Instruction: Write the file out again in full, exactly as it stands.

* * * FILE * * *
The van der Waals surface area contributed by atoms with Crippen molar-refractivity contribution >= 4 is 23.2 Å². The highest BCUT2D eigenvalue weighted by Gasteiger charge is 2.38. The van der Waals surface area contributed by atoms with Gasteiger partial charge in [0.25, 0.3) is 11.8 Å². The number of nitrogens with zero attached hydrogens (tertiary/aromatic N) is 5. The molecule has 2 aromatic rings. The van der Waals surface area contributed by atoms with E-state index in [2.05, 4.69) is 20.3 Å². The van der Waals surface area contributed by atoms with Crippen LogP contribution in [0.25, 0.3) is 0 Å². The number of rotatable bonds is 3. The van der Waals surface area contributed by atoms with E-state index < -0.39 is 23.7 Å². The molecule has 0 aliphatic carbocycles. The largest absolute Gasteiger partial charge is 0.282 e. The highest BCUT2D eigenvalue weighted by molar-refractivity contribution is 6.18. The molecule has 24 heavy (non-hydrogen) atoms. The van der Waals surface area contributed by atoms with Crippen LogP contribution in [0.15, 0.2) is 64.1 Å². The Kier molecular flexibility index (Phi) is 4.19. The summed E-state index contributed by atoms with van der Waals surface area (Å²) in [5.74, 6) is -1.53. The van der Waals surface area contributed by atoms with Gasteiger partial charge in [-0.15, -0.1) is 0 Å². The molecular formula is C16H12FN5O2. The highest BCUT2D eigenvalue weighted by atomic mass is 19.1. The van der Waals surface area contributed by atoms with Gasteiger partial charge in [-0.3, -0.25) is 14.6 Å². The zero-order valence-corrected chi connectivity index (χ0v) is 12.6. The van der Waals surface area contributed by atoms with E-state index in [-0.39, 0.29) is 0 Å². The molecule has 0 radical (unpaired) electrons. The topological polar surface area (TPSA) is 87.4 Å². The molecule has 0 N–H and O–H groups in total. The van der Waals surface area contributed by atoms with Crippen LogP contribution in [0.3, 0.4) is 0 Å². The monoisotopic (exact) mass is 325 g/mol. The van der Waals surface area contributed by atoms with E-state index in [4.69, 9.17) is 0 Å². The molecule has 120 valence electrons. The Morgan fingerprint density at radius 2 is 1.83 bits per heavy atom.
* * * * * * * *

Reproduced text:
The van der Waals surface area contributed by atoms with Crippen molar-refractivity contribution >= 4 is 23.2 Å². The highest BCUT2D eigenvalue weighted by Gasteiger charge is 2.38. The van der Waals surface area contributed by atoms with Gasteiger partial charge in [0.25, 0.3) is 11.8 Å². The number of nitrogens with zero attached hydrogens (tertiary/aromatic N) is 5. The molecule has 2 aromatic rings. The van der Waals surface area contributed by atoms with E-state index in [2.05, 4.69) is 20.3 Å². The van der Waals surface area contributed by atoms with Crippen LogP contribution in [0.25, 0.3) is 0 Å². The number of rotatable bonds is 3. The van der Waals surface area contributed by atoms with E-state index < -0.39 is 23.7 Å². The molecule has 0 aliphatic carbocycles. The largest absolute Gasteiger partial charge is 0.282 e. The highest BCUT2D eigenvalue weighted by molar-refractivity contribution is 6.18. The molecule has 24 heavy (non-hydrogen) atoms. The van der Waals surface area contributed by atoms with Crippen LogP contribution in [0.15, 0.2) is 64.1 Å². The Kier molecular flexibility index (Phi) is 4.19. The summed E-state index contributed by atoms with van der Waals surface area (Å²) in [5.74, 6) is -1.53. The van der Waals surface area contributed by atoms with Gasteiger partial charge in [-0.15, -0.1) is 0 Å². The molecular formula is C16H12FN5O2. The highest BCUT2D eigenvalue weighted by atomic mass is 19.1. The van der Waals surface area contributed by atoms with Gasteiger partial charge in [-0.3, -0.25) is 14.6 Å². The zero-order valence-corrected chi connectivity index (χ0v) is 12.6. The van der Waals surface area contributed by atoms with E-state index in [-0.39, 0.29) is 0 Å². The molecule has 0 radical (unpaired) electrons. The topological polar surface area (TPSA) is 87.4 Å². The molecule has 0 N–H and O–H groups in total. The van der Waals surface area contributed by atoms with Crippen LogP contribution in [0.3, 0.4) is 0 Å². The monoisotopic (exact) mass is 325 g/mol. The van der Waals surface area contributed by atoms with E-state index in [4.69, 9.17) is 0 Å². The molecule has 120 valence electrons. The Morgan fingerprint density at radius 2 is 1.83 bits per heavy atom.